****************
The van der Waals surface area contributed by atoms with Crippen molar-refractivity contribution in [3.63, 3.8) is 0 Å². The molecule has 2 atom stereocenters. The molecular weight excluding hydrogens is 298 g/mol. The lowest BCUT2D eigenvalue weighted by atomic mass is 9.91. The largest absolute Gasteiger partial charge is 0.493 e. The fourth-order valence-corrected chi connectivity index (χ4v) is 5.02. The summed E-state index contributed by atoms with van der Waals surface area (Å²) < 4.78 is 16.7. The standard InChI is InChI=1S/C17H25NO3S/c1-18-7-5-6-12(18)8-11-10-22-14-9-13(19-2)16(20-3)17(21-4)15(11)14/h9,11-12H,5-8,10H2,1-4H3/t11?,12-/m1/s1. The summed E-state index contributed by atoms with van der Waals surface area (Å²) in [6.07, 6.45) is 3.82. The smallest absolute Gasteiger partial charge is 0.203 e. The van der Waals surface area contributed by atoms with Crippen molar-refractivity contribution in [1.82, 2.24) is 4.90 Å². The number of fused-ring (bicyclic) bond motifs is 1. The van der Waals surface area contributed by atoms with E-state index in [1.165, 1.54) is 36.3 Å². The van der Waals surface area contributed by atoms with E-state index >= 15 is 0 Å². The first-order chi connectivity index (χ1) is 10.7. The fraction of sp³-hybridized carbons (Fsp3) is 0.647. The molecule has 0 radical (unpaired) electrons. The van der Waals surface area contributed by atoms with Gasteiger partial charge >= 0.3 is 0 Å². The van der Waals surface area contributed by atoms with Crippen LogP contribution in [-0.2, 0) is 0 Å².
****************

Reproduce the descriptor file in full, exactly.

The van der Waals surface area contributed by atoms with Crippen molar-refractivity contribution in [3.63, 3.8) is 0 Å². The molecule has 2 atom stereocenters. The molecular weight excluding hydrogens is 298 g/mol. The lowest BCUT2D eigenvalue weighted by atomic mass is 9.91. The largest absolute Gasteiger partial charge is 0.493 e. The fourth-order valence-corrected chi connectivity index (χ4v) is 5.02. The summed E-state index contributed by atoms with van der Waals surface area (Å²) < 4.78 is 16.7. The standard InChI is InChI=1S/C17H25NO3S/c1-18-7-5-6-12(18)8-11-10-22-14-9-13(19-2)16(20-3)17(21-4)15(11)14/h9,11-12H,5-8,10H2,1-4H3/t11?,12-/m1/s1. The summed E-state index contributed by atoms with van der Waals surface area (Å²) in [6.07, 6.45) is 3.82. The smallest absolute Gasteiger partial charge is 0.203 e. The van der Waals surface area contributed by atoms with Crippen molar-refractivity contribution in [1.82, 2.24) is 4.90 Å². The number of fused-ring (bicyclic) bond motifs is 1. The van der Waals surface area contributed by atoms with E-state index in [1.165, 1.54) is 36.3 Å². The van der Waals surface area contributed by atoms with E-state index >= 15 is 0 Å². The first-order chi connectivity index (χ1) is 10.7. The fraction of sp³-hybridized carbons (Fsp3) is 0.647. The molecule has 0 radical (unpaired) electrons. The van der Waals surface area contributed by atoms with Gasteiger partial charge >= 0.3 is 0 Å². The van der Waals surface area contributed by atoms with Crippen LogP contribution in [-0.2, 0) is 0 Å².